Rafael Lozano-Hemmer is a Mexican-Canadian artist. He had spent 24 hours with Harper Reed, 'probably one of the coolest guys ever', the famed hacker and engineer most recently CTO of the 'Obama for America' campaign. After collaborating at W+K NY's offices on Friday (including time out for a long lunch and a couple's massage!) they landed on the shared interest of 'erasing'. In a world over-populated with items, content and devices, there are certain things you can throw away which you won't even miss. To demonstrate this, they built friendfracker – a site which logs you into Facebook and at random, unfriends up to 10 of your contacts – totally wiping out your connection with those people.
You don't know who you are culling, not before, during or after the deletion, so you would need to hunt through your friends list to suss out who had been selected and removed. The idea sets out to prove that with so many 'friends' and contacts in our network, we might not miss a small selection. You can go online and try for yourself, if you dare.
Matthew Richie creates installations integrating paintings, wall drawings, light boxes and performance sculpture. He spent Friday working with Billy Chasen, an artist and software developer, founder of turntable.fm. They wanted their collaboration to create something tangible which would work immediately, have a real effect and would do some good. Their idea was to relieve the pressure, paranoia and sense of being pursued which surrounds charitable giving. So they created dabit.org – an incentivized fundraising mechanic: 50% of every donation each day goes to charity, the other 50% awarded at random to someone who has donated that day. So everyone who gives (no matter what amount) stands the chance of scooping half the sum of that day's total donations.
The pair invited those of us filling the Tishman Auditorium to start giving, with donations brought to life by real time data viz for all to see. Over $1,000 was pooled from the audience – we'll see if anyone comes forward as the lucky recipient of the $500+ prize fund…
Jeremy Bailey is a Canadian 'Famous New Media Artist' who uses performance to explore custom software. He spent 24 hours with Julie Uhrman, founder of the open source gaming console, OUYA. Their collaboration set out to reapproriate the standard presentation deck, converting this from a one way 'push' of words, images and bullet points, to a gaming-influenced two-way live video-based piece of comms. This addresses the mundane way in which ideas are generally shared, and plays on the vanity factor for those who love to present. The presenter becomes the enabler as you see yourself on screen with visual cues from the gaming world – like accumulating points accrued based on how well you present; bubble words to incentivize the presenter to gesticulate more or speak more clearer; golden stars for clear communication and good ideas! Jeremy's demonstration of this interactive way to get across an idea had the whole auditorium in hysterics.
Dennis Crowley, founder of foursquare, had had quite a week. After finding himself caught up in the Boston marathon, then being struck by a 24-hour bug, he was pretty wiped out by the time Seven on Seven came round. Despite this, he honoured his involvement and partnered with Jill Magid, NY artist who forms intimate relationships with the police, secret service, CCTV and forensic ID. They didn't have much time to collaborate with tangible output, but they talked the audience through their conversations in search of their common interest. It was engaging to hear how these two individuals are passionate about similar things but approach them in very distinct ways. Dennis likes to create apps to build communities; Jill is interested in creating art which is disorientating and disruptive. They mused about social behaviour: "Does something really exist if we don't document it?" "Would we change our behaviour if we knew in advance how it would be perceived by others?" "How do we celebrate the beautiful and emotional moments captured through data collection?" "Does checking-in to an ephemeral moment in time matter more than being there?" All interesting, open ended debate and they both agreed that opportunities can be missed when art and technology fail to combine.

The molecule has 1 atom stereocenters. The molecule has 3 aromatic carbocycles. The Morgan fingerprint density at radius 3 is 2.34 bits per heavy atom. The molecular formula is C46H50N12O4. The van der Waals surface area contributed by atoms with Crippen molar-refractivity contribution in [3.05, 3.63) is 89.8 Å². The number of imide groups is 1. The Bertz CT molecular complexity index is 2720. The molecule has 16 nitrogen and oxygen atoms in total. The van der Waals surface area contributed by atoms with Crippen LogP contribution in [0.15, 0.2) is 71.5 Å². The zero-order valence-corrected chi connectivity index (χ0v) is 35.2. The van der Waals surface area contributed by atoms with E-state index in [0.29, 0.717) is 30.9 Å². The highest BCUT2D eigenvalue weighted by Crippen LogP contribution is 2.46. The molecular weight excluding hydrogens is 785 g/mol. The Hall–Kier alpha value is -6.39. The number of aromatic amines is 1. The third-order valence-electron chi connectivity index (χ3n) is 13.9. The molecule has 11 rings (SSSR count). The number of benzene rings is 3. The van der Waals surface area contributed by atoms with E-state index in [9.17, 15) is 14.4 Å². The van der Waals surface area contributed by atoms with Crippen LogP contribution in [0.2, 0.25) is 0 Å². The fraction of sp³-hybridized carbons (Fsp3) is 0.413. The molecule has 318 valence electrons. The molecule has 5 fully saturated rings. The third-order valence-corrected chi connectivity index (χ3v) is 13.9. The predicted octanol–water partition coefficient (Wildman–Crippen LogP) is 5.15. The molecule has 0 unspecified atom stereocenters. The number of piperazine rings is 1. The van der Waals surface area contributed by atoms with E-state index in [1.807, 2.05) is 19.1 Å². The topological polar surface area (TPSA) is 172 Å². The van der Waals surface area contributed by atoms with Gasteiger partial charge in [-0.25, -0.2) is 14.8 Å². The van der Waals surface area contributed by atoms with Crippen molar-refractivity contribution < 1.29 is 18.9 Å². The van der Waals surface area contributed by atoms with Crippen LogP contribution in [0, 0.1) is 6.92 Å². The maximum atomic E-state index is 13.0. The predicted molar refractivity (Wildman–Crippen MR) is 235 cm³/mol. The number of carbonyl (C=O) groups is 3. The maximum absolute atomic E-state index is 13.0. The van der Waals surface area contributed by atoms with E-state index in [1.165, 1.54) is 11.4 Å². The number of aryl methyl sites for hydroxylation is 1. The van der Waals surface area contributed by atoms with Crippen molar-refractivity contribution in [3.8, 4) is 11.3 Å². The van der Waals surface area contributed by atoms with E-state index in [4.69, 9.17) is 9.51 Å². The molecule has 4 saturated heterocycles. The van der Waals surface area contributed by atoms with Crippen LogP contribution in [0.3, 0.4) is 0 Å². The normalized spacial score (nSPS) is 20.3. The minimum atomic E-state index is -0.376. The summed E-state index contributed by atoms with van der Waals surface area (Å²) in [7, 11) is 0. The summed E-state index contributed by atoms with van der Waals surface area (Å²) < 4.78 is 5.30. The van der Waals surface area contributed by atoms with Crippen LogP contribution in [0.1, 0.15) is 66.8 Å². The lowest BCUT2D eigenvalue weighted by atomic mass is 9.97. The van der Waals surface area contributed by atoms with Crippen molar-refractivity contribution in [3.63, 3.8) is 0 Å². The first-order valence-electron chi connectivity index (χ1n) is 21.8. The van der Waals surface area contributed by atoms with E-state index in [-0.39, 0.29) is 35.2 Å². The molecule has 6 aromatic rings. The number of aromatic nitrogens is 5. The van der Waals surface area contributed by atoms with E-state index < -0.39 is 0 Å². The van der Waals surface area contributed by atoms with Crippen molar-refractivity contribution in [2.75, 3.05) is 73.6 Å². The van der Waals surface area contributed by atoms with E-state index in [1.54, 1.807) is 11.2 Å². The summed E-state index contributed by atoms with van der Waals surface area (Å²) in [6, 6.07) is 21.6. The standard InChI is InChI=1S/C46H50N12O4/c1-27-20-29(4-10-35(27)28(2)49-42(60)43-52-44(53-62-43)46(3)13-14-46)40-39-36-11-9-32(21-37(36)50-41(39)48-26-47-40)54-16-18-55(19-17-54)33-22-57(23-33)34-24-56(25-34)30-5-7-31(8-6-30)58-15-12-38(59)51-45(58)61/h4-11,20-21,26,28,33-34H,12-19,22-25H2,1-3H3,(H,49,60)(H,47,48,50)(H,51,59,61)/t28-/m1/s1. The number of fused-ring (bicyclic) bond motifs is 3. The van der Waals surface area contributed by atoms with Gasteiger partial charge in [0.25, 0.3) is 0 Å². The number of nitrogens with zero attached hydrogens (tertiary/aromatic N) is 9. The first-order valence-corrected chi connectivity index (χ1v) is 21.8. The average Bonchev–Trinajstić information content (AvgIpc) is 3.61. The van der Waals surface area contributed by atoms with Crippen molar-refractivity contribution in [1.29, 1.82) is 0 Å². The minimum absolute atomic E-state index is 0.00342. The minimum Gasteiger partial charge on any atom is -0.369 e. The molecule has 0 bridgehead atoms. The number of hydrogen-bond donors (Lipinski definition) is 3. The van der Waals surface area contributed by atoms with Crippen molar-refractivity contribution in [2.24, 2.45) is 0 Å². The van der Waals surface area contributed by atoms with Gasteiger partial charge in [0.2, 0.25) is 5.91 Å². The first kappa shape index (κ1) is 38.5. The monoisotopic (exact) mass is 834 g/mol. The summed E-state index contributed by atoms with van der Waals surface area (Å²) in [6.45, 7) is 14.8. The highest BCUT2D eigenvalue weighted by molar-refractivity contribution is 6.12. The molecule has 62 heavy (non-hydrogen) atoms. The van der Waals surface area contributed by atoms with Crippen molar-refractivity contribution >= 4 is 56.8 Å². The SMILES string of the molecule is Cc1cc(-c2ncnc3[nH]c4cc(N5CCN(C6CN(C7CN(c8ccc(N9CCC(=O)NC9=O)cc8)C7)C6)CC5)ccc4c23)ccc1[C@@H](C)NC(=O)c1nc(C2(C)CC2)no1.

This weekend New York is home to Rhizome's Seven on Seven conference. Now in its fourth year, the event pairs up seven leading artists with seven thought-leading technologists to collaborate on seven projects. W+K has been involved with the event since its inception and this year is no exception.
Last night, sponsors HTC came together with Yahoo! News and others patrons to host a dinner in the Sky Room at the New Museum. This marked the first time that many of the 14 talented individuals had met and prompted excitement about how they plan to collaborate – and what output they might create.
Intimate dining against the backdrop of the Manhattan skyline…
After an early morning briefing today, the teams of two have spent the morning hard at work, blending their skills.
Hacker and engineer Harper Reed is working with Mexican-Canadian artists Rafael Lozano at W+K's New York office today, developing something special to unveil to the 450+ audience who will gather tomorrow at the Tishman Auditorium to see the fruits of the teams' labour. And to top that, there will be a keynote speech from Evgeny Morozov, author of 'The Net Delusion' and 'To Save Everything, Click Here'.
You can follow the event via #7on7HTC and also check back tomorrow for updates on all the presentations. All in all it promises to be a super informative day, sparking debate and blending the world of the two disciplines.
Terrible picture, great talk: Rushkoff was a real highlight
Douglas, Head of Interactive & Innovation, and Luke Tipping, Senior
Interactive Creative, write:
The genius of SXSW is its innate ability to